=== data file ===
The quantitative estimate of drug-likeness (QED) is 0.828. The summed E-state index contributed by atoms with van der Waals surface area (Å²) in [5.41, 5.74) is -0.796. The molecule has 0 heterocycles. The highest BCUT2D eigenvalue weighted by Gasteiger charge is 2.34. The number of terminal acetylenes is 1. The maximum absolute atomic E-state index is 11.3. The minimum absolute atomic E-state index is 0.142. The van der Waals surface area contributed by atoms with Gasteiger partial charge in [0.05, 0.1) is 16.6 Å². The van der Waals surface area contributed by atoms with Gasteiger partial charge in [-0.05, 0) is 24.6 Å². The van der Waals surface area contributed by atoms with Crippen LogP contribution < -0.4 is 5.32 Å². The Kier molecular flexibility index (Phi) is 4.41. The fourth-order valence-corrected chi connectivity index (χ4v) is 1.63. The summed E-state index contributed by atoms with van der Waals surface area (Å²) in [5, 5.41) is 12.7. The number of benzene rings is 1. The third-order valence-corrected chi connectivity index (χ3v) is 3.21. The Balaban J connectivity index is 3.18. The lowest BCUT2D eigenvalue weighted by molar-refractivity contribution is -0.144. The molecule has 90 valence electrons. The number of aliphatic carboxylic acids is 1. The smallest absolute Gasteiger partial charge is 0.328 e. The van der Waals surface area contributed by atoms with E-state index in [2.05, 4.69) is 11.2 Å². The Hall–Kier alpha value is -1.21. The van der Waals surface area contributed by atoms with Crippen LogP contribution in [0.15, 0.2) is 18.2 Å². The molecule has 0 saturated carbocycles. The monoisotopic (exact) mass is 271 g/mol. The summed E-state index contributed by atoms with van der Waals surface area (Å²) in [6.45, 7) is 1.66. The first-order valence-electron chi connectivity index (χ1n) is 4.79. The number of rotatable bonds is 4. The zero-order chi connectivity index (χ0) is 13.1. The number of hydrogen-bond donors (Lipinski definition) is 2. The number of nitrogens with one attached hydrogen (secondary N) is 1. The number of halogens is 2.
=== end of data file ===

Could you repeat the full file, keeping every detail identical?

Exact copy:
The quantitative estimate of drug-likeness (QED) is 0.828. The summed E-state index contributed by atoms with van der Waals surface area (Å²) in [5.41, 5.74) is -0.796. The molecule has 0 heterocycles. The highest BCUT2D eigenvalue weighted by Gasteiger charge is 2.34. The number of terminal acetylenes is 1. The maximum absolute atomic E-state index is 11.3. The minimum absolute atomic E-state index is 0.142. The van der Waals surface area contributed by atoms with Gasteiger partial charge in [0.05, 0.1) is 16.6 Å². The van der Waals surface area contributed by atoms with Gasteiger partial charge in [-0.05, 0) is 24.6 Å². The van der Waals surface area contributed by atoms with Crippen LogP contribution < -0.4 is 5.32 Å². The Kier molecular flexibility index (Phi) is 4.41. The fourth-order valence-corrected chi connectivity index (χ4v) is 1.63. The summed E-state index contributed by atoms with van der Waals surface area (Å²) in [5, 5.41) is 12.7. The number of benzene rings is 1. The third-order valence-corrected chi connectivity index (χ3v) is 3.21. The Balaban J connectivity index is 3.18. The lowest BCUT2D eigenvalue weighted by molar-refractivity contribution is -0.144. The molecule has 90 valence electrons. The number of aliphatic carboxylic acids is 1. The smallest absolute Gasteiger partial charge is 0.328 e. The van der Waals surface area contributed by atoms with E-state index in [2.05, 4.69) is 11.2 Å². The Hall–Kier alpha value is -1.21. The van der Waals surface area contributed by atoms with Crippen LogP contribution in [0.15, 0.2) is 18.2 Å². The molecule has 0 saturated carbocycles. The monoisotopic (exact) mass is 271 g/mol. The summed E-state index contributed by atoms with van der Waals surface area (Å²) in [6.45, 7) is 1.66. The first-order valence-electron chi connectivity index (χ1n) is 4.79. The number of rotatable bonds is 4. The zero-order chi connectivity index (χ0) is 13.1. The number of hydrogen-bond donors (Lipinski definition) is 2. The number of nitrogens with one attached hydrogen (secondary N) is 1. The number of halogens is 2.